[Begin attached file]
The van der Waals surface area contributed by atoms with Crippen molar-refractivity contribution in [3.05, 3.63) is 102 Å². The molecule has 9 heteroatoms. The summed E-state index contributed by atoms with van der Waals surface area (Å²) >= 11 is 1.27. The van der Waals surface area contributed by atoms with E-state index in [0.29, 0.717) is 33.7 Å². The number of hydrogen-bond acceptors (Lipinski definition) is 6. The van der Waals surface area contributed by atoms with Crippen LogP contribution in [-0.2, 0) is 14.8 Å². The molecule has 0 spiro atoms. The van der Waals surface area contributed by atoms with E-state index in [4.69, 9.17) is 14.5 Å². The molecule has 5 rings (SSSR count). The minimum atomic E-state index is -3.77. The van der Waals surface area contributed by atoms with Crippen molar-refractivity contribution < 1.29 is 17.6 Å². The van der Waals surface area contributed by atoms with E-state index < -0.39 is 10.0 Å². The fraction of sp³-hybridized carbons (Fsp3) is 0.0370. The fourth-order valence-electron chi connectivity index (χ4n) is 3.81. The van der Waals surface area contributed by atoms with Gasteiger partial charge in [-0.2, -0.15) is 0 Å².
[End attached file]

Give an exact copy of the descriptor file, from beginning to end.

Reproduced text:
The van der Waals surface area contributed by atoms with Crippen molar-refractivity contribution in [3.05, 3.63) is 102 Å². The molecule has 9 heteroatoms. The summed E-state index contributed by atoms with van der Waals surface area (Å²) >= 11 is 1.27. The van der Waals surface area contributed by atoms with E-state index in [0.29, 0.717) is 33.7 Å². The number of hydrogen-bond acceptors (Lipinski definition) is 6. The van der Waals surface area contributed by atoms with Crippen LogP contribution in [-0.2, 0) is 14.8 Å². The molecule has 0 spiro atoms. The van der Waals surface area contributed by atoms with E-state index in [4.69, 9.17) is 14.5 Å². The molecule has 5 rings (SSSR count). The minimum atomic E-state index is -3.77. The van der Waals surface area contributed by atoms with Crippen molar-refractivity contribution < 1.29 is 17.6 Å². The van der Waals surface area contributed by atoms with E-state index < -0.39 is 10.0 Å². The fraction of sp³-hybridized carbons (Fsp3) is 0.0370. The fourth-order valence-electron chi connectivity index (χ4n) is 3.81. The van der Waals surface area contributed by atoms with Gasteiger partial charge in [-0.2, -0.15) is 0 Å².